Until they featured in two full length comics in 2014 Evan Dorkin’s Eltingville Club had been a rare treat in anthology titles. To give them their full title the Eltingville Comic Book, Science-Fiction, Fantasy, Horror and Role-Playing Club consists of four boys in their mid-teens celebrating their enclosed world by looking ever-further inward. These are densely drawn and gag-packed plummets into the excesses of the obsessed collector

A good decade before The Big Bang Theory, it was a hilarious and far crueller mirror held up to the collecting culture, to those for whom fantasy replaces reality, yet Dorkin’s able to deflect any accusations of elitism and superiority by noting that several embarrassing incidents depicted are slight modifications of his own youth. Not that the admission was required, as anyone so comfortable with the mass of trivia and observation required to cement the authenticity could only have emerged from within.

The Eltingville Club collects all strips going back to their 1994 introduction. Most run between six and twelve pages, and are remarkably surgical dissections of obsession that devolves into chaos due to greed or trivial disagreements. As becomes increasingly apparent, there’s not much fun to be had within the Eltingville club as compromise is not a concept the members give any thought to. Yet, for all the bleakness these are very funny strips with plenty of laugh out loud moments as Dorkin sets up his gags as precisely as he strips his characters bare.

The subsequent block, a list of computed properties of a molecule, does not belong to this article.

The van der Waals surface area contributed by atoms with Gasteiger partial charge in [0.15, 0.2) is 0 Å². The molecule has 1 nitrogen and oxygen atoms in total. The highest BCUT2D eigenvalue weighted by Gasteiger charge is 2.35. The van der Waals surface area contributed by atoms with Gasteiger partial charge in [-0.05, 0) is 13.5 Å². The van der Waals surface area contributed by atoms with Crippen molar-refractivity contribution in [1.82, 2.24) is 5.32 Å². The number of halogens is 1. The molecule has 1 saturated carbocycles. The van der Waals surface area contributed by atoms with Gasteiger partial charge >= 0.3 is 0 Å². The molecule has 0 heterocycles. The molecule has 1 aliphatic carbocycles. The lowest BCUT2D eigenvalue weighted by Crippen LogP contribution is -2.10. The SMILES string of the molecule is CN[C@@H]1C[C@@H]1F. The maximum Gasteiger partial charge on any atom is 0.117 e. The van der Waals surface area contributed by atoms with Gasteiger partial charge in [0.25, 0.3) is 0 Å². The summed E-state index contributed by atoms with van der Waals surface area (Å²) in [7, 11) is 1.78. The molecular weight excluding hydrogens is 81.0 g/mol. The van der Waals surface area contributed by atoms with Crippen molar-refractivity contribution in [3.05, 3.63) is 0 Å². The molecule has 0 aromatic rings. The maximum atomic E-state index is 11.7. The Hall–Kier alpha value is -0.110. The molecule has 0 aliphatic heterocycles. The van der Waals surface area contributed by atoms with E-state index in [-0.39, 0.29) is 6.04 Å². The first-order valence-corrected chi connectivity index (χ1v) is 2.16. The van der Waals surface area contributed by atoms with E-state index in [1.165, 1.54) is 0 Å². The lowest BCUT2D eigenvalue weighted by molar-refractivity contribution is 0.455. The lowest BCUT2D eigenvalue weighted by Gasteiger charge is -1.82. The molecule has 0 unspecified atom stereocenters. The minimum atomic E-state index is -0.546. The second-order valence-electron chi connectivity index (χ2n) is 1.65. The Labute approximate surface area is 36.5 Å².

Many of the jokes concern gullibility. For all their self-reinforcing superiority, the cast can’t resist a limited-edition variant, or a movie fitting their remit, no matter how shoddy it is. In fact they often see it again to ensure their initial impression was correct. We also see the desperation of ripping open every loaf of bread in the supermarket to acquire a missing trading card, the parental-hired intervention team, the hidden stash in the toy store keeping action figures from children…

Dorkin’s cartooning is brilliant, dense, expressive and wild. It’s best appreciated in the strip where the four club members settle in for a 32 hour Twilight Zone marathon fuelled by junk food and caffeine that progressively degenerates further and further. Dorkin ramps up the dissolute disintegration, his panel borders and disciplined layouts cracking as the marathon plays out, all leading to a final panel of domestic carnage topped off by the type of portentous run-out dialogue that characterised the Twilight Zone.

The stories conclude with those 2014 comics. In one Bill, the most repressed and fanatical avoider of reality achieves his dream of working in the comic store. The final strip is a reunion at the San Diego Comic Convention a decade later, where several long-standing secrets emerge in the bleakest strip in the book. Yet it’s still very funny. Years producing animation scripts have honed Dorkin’s natural observational writing and enabled these desolate, existential masterpieces. They follow the template established by the shorter material, yet, for the most part, strip back the cast to remove any residual sympathy or identification.

Most strips are in black and white, but one, about a zombie parade, is given a sheen of flat colour by Sarah Dyer. Not that any inducement should be needed to pick this up, but the other extras include sketches for the development of an animated Eltingville, and comments from Dorkin.